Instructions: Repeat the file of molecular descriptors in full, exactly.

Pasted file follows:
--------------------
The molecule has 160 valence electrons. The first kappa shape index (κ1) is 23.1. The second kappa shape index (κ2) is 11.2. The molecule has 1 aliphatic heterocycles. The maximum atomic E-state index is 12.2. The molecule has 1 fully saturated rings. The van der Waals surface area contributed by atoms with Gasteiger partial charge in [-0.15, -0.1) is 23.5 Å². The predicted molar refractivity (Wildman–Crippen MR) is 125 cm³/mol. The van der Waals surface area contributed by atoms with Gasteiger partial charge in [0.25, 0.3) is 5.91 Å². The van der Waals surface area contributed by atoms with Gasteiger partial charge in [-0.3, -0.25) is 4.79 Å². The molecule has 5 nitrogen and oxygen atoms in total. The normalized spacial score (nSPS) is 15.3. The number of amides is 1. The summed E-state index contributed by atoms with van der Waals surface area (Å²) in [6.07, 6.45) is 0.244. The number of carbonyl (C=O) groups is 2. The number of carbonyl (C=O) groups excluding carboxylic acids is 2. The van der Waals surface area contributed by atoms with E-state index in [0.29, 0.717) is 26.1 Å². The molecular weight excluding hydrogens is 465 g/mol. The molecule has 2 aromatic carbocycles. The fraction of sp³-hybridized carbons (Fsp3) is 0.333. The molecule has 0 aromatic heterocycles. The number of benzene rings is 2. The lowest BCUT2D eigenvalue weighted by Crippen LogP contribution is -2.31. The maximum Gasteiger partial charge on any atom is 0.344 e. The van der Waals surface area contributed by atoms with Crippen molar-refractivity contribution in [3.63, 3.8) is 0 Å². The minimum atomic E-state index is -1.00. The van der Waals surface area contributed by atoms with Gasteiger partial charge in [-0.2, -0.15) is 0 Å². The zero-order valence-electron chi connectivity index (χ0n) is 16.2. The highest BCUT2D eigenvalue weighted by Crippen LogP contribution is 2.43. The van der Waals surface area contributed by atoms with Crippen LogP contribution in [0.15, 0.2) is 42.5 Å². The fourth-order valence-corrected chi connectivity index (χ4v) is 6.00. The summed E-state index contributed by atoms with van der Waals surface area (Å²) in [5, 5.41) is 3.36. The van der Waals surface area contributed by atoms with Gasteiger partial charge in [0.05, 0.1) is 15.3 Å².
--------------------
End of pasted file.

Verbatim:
The molecule has 160 valence electrons. The first kappa shape index (κ1) is 23.1. The second kappa shape index (κ2) is 11.2. The molecule has 1 aliphatic heterocycles. The maximum atomic E-state index is 12.2. The molecule has 1 fully saturated rings. The van der Waals surface area contributed by atoms with Gasteiger partial charge in [-0.15, -0.1) is 23.5 Å². The predicted molar refractivity (Wildman–Crippen MR) is 125 cm³/mol. The van der Waals surface area contributed by atoms with Gasteiger partial charge in [0.25, 0.3) is 5.91 Å². The van der Waals surface area contributed by atoms with Gasteiger partial charge in [-0.3, -0.25) is 4.79 Å². The molecule has 5 nitrogen and oxygen atoms in total. The normalized spacial score (nSPS) is 15.3. The number of amides is 1. The summed E-state index contributed by atoms with van der Waals surface area (Å²) in [6.07, 6.45) is 0.244. The number of carbonyl (C=O) groups is 2. The number of carbonyl (C=O) groups excluding carboxylic acids is 2. The van der Waals surface area contributed by atoms with E-state index in [0.29, 0.717) is 26.1 Å². The molecular weight excluding hydrogens is 465 g/mol. The molecule has 2 aromatic carbocycles. The fraction of sp³-hybridized carbons (Fsp3) is 0.333. The molecule has 0 aromatic heterocycles. The number of benzene rings is 2. The lowest BCUT2D eigenvalue weighted by Crippen LogP contribution is -2.31. The maximum Gasteiger partial charge on any atom is 0.344 e. The van der Waals surface area contributed by atoms with Crippen molar-refractivity contribution in [3.63, 3.8) is 0 Å². The minimum atomic E-state index is -1.00. The van der Waals surface area contributed by atoms with Gasteiger partial charge in [-0.2, -0.15) is 0 Å². The zero-order valence-electron chi connectivity index (χ0n) is 16.2. The highest BCUT2D eigenvalue weighted by Crippen LogP contribution is 2.43. The van der Waals surface area contributed by atoms with Crippen LogP contribution in [0.15, 0.2) is 42.5 Å². The fourth-order valence-corrected chi connectivity index (χ4v) is 6.00. The summed E-state index contributed by atoms with van der Waals surface area (Å²) in [5, 5.41) is 3.36. The van der Waals surface area contributed by atoms with Gasteiger partial charge in [0.05, 0.1) is 15.3 Å².